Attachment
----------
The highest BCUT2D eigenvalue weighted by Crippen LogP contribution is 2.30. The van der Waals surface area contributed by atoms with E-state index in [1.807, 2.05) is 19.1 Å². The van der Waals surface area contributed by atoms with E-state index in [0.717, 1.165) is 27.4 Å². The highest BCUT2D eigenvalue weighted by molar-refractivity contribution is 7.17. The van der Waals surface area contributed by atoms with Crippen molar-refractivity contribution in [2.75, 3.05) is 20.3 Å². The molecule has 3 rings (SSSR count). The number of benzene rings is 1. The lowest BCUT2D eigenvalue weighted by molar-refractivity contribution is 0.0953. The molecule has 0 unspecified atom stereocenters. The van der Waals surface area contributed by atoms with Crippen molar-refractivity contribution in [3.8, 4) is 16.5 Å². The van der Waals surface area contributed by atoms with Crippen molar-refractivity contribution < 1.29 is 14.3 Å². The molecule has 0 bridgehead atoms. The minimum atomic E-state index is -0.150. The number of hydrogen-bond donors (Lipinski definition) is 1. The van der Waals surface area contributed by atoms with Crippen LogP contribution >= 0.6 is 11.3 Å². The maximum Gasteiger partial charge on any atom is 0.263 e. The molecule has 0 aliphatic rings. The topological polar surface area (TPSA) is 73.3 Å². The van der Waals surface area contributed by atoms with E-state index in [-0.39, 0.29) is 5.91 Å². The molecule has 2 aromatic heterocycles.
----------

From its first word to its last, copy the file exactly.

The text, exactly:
The highest BCUT2D eigenvalue weighted by Crippen LogP contribution is 2.30. The van der Waals surface area contributed by atoms with E-state index in [1.807, 2.05) is 19.1 Å². The van der Waals surface area contributed by atoms with E-state index in [0.717, 1.165) is 27.4 Å². The highest BCUT2D eigenvalue weighted by molar-refractivity contribution is 7.17. The van der Waals surface area contributed by atoms with Crippen molar-refractivity contribution in [2.75, 3.05) is 20.3 Å². The molecule has 3 rings (SSSR count). The number of benzene rings is 1. The lowest BCUT2D eigenvalue weighted by molar-refractivity contribution is 0.0953. The molecule has 0 unspecified atom stereocenters. The van der Waals surface area contributed by atoms with Crippen molar-refractivity contribution in [3.8, 4) is 16.5 Å². The van der Waals surface area contributed by atoms with Crippen molar-refractivity contribution < 1.29 is 14.3 Å². The molecule has 0 bridgehead atoms. The minimum atomic E-state index is -0.150. The number of hydrogen-bond donors (Lipinski definition) is 1. The van der Waals surface area contributed by atoms with Crippen LogP contribution >= 0.6 is 11.3 Å². The maximum Gasteiger partial charge on any atom is 0.263 e. The molecule has 0 aliphatic rings. The topological polar surface area (TPSA) is 73.3 Å². The van der Waals surface area contributed by atoms with E-state index in [-0.39, 0.29) is 5.91 Å². The molecule has 2 aromatic heterocycles.